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    Evolution of the Wonder Woman Logo & Its Historical Significance

    logopoppin Published: July 4, 2023 11 min read

    Discover How the Wonder Woman Logo Helped Feminism and Female Empowerment

    Comic books have had a massive impact on today’s society. From making some of the highest grossing cinematic masterpieces of all time, to becoming a source of representation in mainstream media for many different fans, comic books are important nowadays.

    With DC and Marvel being two of the biggest comic book producers for the last few decades, their characters have a special place in the hearts of many fans. Like the iconic Batman or Captain America symbols, the Wonder Woman logo has been the ideal for many female comic book fans, giving them a character to look up to.

    But what does the logo’s design stand for? What was its original inspiration, and how has it evolved over the years? These questions and more will be answered in this article. So, read on, and find out why the Wonder Woman symbol has had such a massive impact on the industry.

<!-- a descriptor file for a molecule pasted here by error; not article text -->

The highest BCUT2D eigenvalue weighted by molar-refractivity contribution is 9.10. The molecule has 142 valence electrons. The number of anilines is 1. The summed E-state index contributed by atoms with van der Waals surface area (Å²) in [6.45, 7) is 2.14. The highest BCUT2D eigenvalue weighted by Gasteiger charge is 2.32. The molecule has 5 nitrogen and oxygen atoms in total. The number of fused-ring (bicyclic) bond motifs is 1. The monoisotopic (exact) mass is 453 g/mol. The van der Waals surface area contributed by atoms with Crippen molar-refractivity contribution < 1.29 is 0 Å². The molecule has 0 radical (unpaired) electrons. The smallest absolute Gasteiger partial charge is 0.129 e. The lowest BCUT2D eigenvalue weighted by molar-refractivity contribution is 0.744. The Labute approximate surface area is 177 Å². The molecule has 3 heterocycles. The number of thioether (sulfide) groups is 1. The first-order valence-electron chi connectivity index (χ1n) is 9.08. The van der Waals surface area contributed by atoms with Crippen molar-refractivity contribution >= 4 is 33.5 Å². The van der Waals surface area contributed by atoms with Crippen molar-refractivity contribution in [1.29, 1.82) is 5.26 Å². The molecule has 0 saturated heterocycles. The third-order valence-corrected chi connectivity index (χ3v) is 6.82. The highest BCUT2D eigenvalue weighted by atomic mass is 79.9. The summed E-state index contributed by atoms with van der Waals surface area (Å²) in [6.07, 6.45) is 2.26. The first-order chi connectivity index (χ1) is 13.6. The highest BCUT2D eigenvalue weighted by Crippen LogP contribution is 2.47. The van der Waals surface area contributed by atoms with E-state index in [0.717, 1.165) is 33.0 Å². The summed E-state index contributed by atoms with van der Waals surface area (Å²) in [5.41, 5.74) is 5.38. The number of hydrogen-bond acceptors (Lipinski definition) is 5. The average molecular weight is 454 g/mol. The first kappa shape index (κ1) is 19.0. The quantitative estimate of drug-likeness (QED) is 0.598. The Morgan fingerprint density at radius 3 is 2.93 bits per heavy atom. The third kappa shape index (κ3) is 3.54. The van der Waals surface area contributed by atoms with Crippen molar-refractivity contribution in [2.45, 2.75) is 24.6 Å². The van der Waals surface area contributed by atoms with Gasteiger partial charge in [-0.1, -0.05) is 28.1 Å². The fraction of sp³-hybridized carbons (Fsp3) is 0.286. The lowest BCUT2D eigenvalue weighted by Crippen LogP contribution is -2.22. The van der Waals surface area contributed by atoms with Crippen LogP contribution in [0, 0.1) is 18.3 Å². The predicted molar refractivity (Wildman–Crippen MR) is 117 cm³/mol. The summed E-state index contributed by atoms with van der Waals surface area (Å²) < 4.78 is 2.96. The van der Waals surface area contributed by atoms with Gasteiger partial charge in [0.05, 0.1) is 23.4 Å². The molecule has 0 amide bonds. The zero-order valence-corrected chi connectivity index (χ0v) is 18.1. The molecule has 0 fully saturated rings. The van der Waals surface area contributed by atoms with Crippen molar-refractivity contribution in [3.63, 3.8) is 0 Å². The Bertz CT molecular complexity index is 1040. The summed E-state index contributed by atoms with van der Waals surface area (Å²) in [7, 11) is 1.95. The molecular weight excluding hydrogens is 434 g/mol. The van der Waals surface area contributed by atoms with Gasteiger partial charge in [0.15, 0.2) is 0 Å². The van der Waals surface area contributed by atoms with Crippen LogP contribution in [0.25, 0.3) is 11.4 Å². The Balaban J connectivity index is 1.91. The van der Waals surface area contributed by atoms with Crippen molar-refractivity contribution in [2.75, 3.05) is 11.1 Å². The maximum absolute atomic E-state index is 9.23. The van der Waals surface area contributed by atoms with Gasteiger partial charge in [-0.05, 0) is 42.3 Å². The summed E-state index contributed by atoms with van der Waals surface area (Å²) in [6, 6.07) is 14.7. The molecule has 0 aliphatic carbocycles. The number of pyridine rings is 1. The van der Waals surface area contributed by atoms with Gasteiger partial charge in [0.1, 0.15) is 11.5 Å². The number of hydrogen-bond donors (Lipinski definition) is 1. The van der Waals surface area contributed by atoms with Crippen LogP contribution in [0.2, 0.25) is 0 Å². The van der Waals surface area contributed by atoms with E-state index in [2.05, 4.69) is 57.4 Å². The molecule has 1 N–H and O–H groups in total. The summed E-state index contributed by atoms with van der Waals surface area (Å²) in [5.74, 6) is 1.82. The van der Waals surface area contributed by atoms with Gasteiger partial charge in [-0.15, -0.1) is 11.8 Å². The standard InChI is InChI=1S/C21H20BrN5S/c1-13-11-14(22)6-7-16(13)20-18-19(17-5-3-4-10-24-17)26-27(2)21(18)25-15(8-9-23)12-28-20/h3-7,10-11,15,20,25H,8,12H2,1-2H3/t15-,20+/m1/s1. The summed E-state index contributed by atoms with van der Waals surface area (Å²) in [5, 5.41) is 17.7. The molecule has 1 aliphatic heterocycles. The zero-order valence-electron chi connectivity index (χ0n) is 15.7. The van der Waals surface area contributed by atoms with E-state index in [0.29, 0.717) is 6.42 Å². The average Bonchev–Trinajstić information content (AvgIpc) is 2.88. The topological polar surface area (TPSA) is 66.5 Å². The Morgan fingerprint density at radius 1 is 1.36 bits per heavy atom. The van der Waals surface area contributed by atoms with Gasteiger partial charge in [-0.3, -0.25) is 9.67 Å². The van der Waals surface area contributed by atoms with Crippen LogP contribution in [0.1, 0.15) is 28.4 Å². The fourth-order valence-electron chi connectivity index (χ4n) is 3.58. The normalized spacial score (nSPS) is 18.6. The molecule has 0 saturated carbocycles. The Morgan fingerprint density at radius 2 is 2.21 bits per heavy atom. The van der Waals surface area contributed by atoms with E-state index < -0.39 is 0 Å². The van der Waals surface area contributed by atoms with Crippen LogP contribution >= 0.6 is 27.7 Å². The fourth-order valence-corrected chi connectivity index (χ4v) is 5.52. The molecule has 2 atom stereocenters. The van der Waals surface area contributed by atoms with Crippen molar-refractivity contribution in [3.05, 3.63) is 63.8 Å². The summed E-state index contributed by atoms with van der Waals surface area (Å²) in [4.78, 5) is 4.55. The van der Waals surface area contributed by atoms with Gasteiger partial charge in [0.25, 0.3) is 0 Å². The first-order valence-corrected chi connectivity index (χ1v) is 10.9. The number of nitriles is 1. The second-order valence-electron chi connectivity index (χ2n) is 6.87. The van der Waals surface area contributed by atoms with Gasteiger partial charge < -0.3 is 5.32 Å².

Wonder Woman – Who is the Character?

    Wonder Woman DCAU

    The Wonder Woman logo ideally rates among the top superhero logos of all time, ranking right up there with popular symbols like that for Batman, Superman, the Flash, and more. So what is so special about it? How is it considered paradigm shifting because it belonged to the first mainstream superheroine? Or is there something else behind it?

    In order to understand that, we need to understand the character of Wonder Woman first.

    First introduced in 1941, Wonder Woman was arguably the first female protagonist of a comic or comic book series. It was the first time that a female character wasn’t added to a comic book as a supporting character or a minor role. However, it wasn’t until the 70s that her character got the fame it truly deserved.

    The rising feminist and empowerment movement meant that women were looking for representation wherever they could. And that is where Wonder Women and what she represented became a focal point for those struggling for female empowerment.

    Even today, with the number of female super character now in the hundreds, Wonder Woman is still considered THE SYMBOL of an empowered female superhero. Princess, and later queen to the island tribe of Amazonians, as well as being one of the core three members of DC’s Justice League, Wonder Woman broke new ground for host of female comic book characters.